The Supreme Court ruled yesterday with a six-justice majority that the "Anti-Prostitution Loyalty Oath" (APLO) in the 2003 United States Leadership Against HIV/AIDS, Tuberculosis, and Malaria act violated the First Amendment and was unconstitutional. The APLO required groups receiving government funds to fight HIV/AIDS around the globe to adopt policies opposing prostitution and human trafficking.
Chief Justice John G. Roberts, who wrote the decision for the majority, worried that the APLO "may alienate certain host governments, and may diminish the effectiveness of some of their programs." Marine Buissonniere, who directs the group Open Society Public Health Program opposing the APLO, agrees. "Public health groups cannot tell sex workers that we 'oppose them'," she said, "yet expect them to be partners in preventing HIV."
Groups within the United States will no longer be required to agree to the APLO to receive funding for work done abroad. Groups from overseas may still be required to agree. Research presented at the July 2012 International AIDS Conference found that the APLO hurt US HIV programs by encouraging groups to limit or eliminate programs that targeted sex workers in fear of losing their funding.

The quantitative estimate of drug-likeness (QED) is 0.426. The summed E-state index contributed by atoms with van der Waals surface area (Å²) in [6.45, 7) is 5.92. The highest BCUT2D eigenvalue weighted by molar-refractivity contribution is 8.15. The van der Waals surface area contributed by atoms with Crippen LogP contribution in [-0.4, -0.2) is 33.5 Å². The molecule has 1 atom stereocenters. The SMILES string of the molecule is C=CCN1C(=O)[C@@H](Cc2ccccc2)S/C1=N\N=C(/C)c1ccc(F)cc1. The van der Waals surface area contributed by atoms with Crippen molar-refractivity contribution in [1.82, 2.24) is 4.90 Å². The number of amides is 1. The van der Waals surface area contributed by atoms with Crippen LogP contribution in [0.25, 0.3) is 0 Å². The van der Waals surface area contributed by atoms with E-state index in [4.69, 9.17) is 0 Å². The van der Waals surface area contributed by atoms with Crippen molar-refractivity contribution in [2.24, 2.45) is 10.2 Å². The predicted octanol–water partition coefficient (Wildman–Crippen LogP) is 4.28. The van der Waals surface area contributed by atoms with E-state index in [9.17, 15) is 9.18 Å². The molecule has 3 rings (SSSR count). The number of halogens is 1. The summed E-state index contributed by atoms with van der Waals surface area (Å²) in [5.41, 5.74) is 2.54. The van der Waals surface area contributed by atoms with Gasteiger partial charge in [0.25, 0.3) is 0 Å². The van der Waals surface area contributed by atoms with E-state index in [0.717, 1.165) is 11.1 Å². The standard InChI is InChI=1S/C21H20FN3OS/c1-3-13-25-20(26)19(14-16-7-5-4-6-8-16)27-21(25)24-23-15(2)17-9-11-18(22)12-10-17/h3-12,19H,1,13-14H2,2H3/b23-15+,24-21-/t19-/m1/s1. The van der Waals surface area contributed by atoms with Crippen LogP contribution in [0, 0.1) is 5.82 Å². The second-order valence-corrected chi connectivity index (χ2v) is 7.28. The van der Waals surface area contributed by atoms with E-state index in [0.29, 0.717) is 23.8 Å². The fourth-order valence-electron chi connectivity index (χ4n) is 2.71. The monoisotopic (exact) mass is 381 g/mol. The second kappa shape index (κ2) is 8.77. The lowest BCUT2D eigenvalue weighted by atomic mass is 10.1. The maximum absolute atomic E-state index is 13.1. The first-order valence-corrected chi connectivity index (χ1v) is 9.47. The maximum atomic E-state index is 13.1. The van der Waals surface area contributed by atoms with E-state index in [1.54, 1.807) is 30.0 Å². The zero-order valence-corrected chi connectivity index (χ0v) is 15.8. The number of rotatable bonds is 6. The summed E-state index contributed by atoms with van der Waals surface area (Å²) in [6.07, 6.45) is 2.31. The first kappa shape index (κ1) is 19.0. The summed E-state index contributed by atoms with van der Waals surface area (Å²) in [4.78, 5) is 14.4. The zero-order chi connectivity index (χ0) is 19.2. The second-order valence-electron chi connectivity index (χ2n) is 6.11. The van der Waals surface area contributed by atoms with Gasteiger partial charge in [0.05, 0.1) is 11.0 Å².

10/29/2014 North Dakota Supreme Court Upholds Abortion Restrictions - The North Dakota Supreme Court yesterday upheld a set of misguided restrictions on medication abortion, allowing what is effectively a ban on early, non-surgical abortions in the state to go into effect immediately.
The decision overturned a lower court order finding the law, known as HB 1297, unconstitutional and permanently blocking its enforcement. . . .
10/29/2014 Georgia Court Refuses to Recognize 40K Voter Registrations From Primarily People of Color and Young People - A state court judge on Tuesday refused to order the Georgia Secretary of State to add some 40,000 voters to the voter rolls, potentially disenfranchising thousands of African Americans and other people of color in the state.
Judge Christopher Brasher of the Fulton County Superior Court denied a petition from the Lawyers' Committee for Civil Rights Under Law (LCCR), the New Georgia Project and the Georgia branch of the NAACP asking the court to force Secretary of State Brian Kemp (R) to process an estimated 40,000 "missing" voter registrations.
More than 100,000 voters were registered by the three groups, but about a third of those registered never made the rolls. . . .